Yelawolf talks "Trunk Muzik: 0-60", Rob Zombie and more
Mon, 11 Oct 2010 11:08:15
"I'm rolling down the road Willie Nelson-style," exclaims Yelawolf.
The Alabama MC is cruising across the country right now on tour with Whiz Khalifa, prepping the world for the release of his Interscope Records debut, Trunk Muzik: 0-60. The album is set to hit shelves on November 23, 2010, and it will formally bring everyone into Yelawolf's world.
It's as raw as modern hip hop gets, but Yelawolf infuses a sensibility that's decidedly country and extremely unique. His debut single, "Pop the Trunk," paints a vivid and violent picture of Southern discomfort, built on an infectiously invasive hook and eerie beats. Trunk Muzik: 0-60 is the rap equivalent of Deliverance, and it's bound to be a modern classic because Yelawolf isn't afraid to be real.
Yelawolf sat down with ARTISTdirect.com editor and Dolor author Rick Florino for an exclusive interview about his forthcoming album, Trunk Muzik: 0-60, how walking around his neighborhood influenced "Pop the Trunk," The Devil's Rejects and so much more.
You utilize so many different instruments and beats. Do songs usually begin with a thematic idea or does it begin with the music?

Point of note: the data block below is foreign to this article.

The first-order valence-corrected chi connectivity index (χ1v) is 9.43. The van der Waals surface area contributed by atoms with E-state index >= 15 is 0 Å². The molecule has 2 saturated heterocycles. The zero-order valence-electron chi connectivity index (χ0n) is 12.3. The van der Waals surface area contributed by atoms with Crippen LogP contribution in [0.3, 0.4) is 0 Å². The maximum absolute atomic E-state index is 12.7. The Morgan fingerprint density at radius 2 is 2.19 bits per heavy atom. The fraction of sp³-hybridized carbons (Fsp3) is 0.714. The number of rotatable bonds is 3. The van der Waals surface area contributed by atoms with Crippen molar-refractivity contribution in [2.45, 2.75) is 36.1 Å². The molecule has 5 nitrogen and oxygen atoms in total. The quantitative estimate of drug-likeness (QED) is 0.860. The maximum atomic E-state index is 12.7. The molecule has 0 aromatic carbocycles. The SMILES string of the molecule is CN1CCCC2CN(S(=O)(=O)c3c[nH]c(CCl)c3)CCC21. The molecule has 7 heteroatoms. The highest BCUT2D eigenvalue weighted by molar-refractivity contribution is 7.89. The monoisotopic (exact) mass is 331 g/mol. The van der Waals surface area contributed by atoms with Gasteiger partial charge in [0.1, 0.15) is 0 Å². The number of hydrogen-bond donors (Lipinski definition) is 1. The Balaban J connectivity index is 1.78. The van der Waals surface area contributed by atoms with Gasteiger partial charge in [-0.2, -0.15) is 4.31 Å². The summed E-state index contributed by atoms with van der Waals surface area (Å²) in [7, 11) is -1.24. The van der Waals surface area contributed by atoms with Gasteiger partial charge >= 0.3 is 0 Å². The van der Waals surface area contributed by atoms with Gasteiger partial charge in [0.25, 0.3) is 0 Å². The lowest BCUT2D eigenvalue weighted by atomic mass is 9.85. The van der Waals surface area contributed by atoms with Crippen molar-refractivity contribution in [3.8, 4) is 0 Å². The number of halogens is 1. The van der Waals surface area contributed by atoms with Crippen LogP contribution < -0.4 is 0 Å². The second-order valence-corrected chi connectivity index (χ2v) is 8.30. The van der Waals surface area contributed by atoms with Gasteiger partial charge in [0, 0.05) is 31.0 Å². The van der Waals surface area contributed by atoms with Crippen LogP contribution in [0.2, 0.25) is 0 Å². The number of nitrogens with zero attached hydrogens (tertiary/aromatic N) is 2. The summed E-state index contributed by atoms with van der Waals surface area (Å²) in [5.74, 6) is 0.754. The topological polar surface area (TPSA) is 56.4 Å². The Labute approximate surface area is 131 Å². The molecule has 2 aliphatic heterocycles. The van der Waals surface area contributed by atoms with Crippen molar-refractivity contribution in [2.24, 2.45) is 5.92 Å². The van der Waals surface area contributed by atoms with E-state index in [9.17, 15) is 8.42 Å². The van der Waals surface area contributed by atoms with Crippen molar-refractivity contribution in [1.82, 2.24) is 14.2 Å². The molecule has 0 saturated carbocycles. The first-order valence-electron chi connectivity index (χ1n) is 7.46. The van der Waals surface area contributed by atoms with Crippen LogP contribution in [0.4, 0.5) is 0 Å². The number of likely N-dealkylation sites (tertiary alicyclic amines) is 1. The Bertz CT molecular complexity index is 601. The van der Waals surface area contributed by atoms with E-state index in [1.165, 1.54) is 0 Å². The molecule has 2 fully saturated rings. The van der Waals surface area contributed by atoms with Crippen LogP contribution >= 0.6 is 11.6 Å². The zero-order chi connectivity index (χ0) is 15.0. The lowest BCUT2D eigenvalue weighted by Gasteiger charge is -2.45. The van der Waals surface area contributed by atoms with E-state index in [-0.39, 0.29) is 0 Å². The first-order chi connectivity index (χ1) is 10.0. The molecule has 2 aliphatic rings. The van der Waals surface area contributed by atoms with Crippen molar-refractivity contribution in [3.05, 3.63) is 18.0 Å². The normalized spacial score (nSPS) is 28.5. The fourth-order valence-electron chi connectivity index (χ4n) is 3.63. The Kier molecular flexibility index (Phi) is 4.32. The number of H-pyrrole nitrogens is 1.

We never approach a record the same way—ever. The only time that records are done the same is if someone emails me a beat. Even then, it's usually broken down and re-produced. For example, Will Power [Producer] and I went into the studio the other day, and I started beatboxing in the booth. We looped that, and Will started playing grand piano over the top of that. That's where it stopped. We didn't do anything else, and it became a full song. It can start with an 808 or an acoustic guitar. There's no method; we just go in and make it happen. We try to keep challenging ourselves.
What's the story behind "Pop the Trunk"?
I've known Will for about nine years now. We have this chemistry when we make music because we both come from the same place. I talked him into coming to my crib in Alabama and setting up a studio in the back room so we could soak up the vibe of the neighborhood I was living in, Walnut Park. There's so much information back there in that town. There was this meth lab that blew up behind my house recently, and it had melted this chick's face off. Some chemicals had blown up right in her face. There was still police caution tape wrapped around the property where the house had burned down. "Pop the Trunk" started with the keys, and that just drove me to start writing. I was sketching that first verse as I was walking around the neighborhood with my pad, writing shit I was looking at. When it got around to the hook, it unwrapped itself. Music has a tendency to do that to a writer. Melody will take you crazy places, man. It was Will's keys. There was this eerie and dark Rob Zombie-feeling. I wanted to capture that emotion.
Your songs have a heavy metal connection to darkness.